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SCANS, Babel (not Bagel/Bagle/Beagle) & Halloween

Published: 2004-10-31
Last Updated: 2004-11-01 22:33:40 UTC
by Patrick Nolan (Version: 1)
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PORT SCANS

Port 53 scans are up a bit. Please submit any details of the activity if you're seeing it.

http://www.dshield.org/port_report.php?port=53

Who is looking for Apples for Halloween?
Scans directed at Port 548 are also up a bit, and in the United States during the celebration of Halloween (Trick or Treat!) it's not looked upon favorably if Apples have worms ( ; ^ ) (just to clarify the previous statement, it is an attempt at humor, there is no evidence that there's a worm out to eat Apple systems).

http://isc.sans.org/port_details.php?port=548
Taking a look for published vulns;

http://secunia.com/search/?search=Apple

http://www.osvdb.org/vendor_dict.php?section=vendor&id=2371&c=a
Select "Associated Vulnerabilities:"

Scans for Port 3306 are interesting and a bit more aggressive by a relatively few systems.

http://isc.sans.org/port_details.php?port=3306
Taking a look for published vulns;
http://secunia.com/search/?search=mysql

http://www.osvdb.org/vendor_dict.php?section=vendor&id=1181&c=M
Select "Associated Vulnerabilities:"



FROM THE MAILBAG

Readers submitted information covering a wide range of issues. Some aspects of responding to Diary Readers submissions of malware and the recent flurry of unique Bagle/Beagle definitions by each AV vendor amplify the need to support (in all ways possible) developing efforts to establish a common framework to expedite responses to outbreaks of malware.

McAfee AVERT (Anti-Virus Emergency Response Team), which has a great site (link below), has graciously shared the following information which is used here as a recent sample of the "Tower of Babel" problem;

What AVERT calls Bagle.BB:
Kaspersky I-Worm.Bagle.at
Symantec W32.Beagle@mm!cpl
Trend Micro WORM_BAGLE.AT
CA Win32/Bagle.AQ.CPL.Worm

What AVERT calls Bagle.BC:
Kaspersky I-Worm.Bagle.au
Symantec W32.Beagle.AU@mm
Trend Micro WORM_BAGLE.AN
CA Win32/Bagle.AP.Worm

What AVERT calls Bagle.BD:
Kaspersky I-Worm.Bagle.au
Symantec W32.Beagle.AW@mm
Trend Micro WORM_BAGLE.AU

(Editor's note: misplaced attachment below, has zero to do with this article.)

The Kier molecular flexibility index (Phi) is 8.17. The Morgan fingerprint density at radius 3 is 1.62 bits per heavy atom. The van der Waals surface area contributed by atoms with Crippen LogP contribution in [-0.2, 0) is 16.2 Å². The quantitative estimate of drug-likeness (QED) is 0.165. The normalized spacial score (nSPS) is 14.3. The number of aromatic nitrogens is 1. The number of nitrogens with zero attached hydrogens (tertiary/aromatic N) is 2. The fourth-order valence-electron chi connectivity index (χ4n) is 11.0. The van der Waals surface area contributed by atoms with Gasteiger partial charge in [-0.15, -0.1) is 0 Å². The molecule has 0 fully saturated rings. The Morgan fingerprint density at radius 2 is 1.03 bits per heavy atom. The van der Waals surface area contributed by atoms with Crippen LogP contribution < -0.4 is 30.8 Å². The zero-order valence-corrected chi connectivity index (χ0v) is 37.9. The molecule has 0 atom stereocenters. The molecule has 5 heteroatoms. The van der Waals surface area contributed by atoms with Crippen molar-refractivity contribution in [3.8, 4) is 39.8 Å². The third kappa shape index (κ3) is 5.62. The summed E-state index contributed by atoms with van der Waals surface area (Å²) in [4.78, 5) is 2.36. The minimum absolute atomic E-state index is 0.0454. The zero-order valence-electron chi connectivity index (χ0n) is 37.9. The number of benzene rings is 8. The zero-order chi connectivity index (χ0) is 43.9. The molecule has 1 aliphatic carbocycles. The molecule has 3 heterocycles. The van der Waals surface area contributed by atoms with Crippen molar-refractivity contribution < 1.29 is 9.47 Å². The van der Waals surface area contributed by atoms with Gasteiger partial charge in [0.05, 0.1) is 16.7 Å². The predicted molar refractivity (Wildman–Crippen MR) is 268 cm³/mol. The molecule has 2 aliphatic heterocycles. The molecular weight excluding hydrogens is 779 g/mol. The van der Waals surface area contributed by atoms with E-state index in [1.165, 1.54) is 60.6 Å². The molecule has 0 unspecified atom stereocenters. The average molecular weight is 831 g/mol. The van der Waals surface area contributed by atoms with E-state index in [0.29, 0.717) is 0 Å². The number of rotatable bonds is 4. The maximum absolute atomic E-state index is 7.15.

CA Win32/Bagle.AQ.Worm

Having a common framework may also help differentiate why one vendor labels something a trojan and another vendor labels the same file a threat, and it would certainly help those whose resources do not allow for the use of "potentially unwanted", "threat" or "expanded threat" detection solutions.

The McAfee AVERT Website is at;
http://myavert.avertlabs.com/myavert/default.aspx?index=1

An effort related to solving one aspect of the Tower of Babel issue and that (imho) deserves widespread user support is the VGrep effort, which is "currently maintained by Dmitry Gryaznov, Senior Manager, Advanced Security Research, McAfee Security" and was "originally created by Ian Whalley". So if you use the site, please support it by giving the operators feedback on your use of it. Thanks gentlemen!

"About VGrep"
'That which we call a rose, By any other name would smell as sweet.'
-- Shakespeare, Romeo and Juliet
Anyone who has had any experience of the anti-virus world will know that a single virus can have several different names - anti-virus vendors are not obliged to conform to any naming conventions, nor do they tend to do so.

VGrep is a system designed to help clear up some of the confusion surrounding the naming of viruses. It works by running scanners across a large collection of virus-infected files, and parsing their output into a simple text database."
http://www.virusbtn.com/resources/vgrep/index.xml


In Summary, any efforts on your part to support developing initiatives in this area or that encourage your AV Vendor, the Open Source Community, Microsoft or interested elected officials and government agencies to accomplish something in this arena will pay tangible benefits to you in the future. And don't forget, this is one situation where you can vote twice or more. Vote with your wallet.

MORE FROM THE MAILBAG

We thank you for the information!

One submission was for an email that lead to a a "Postcard from the Edge". The report (and analysis of the malware) was of a website that is actively exploiting visitors using vulnerable browsers. The analysis and samples of malware were from reader Erik van Straten, who investigated a malicious email that he received directing the user to a webserver where they would read a postcard sent to them. It is apparent that the server has been active for more than 2 weeks and it has been reported. Thanks very much for the work Kevin! A portion of the exploit has been identified as exploit.CodeBaseExec and a description is here;

http://www.viruslist.com/en/viruslist.html?id=48896

AV vendors whose applications identified another component labelled it W32/Helodor.A@bd by F-Prot, Trojan.Win32.Helodor.gen by Kaspersky, Trj/Helodor.B by Panda and Backdoor.Guzu by Symantec. At this time the only available write-up that I could access was here;
Backdoor.Guzu

http://securityresponse.symantec.com/avcenter/venc/data/backdoor.guzu.html


Phan Mail

We appreciate it!


Patrick Nolan

Support ACK to Pedro Bueno! Thanks!
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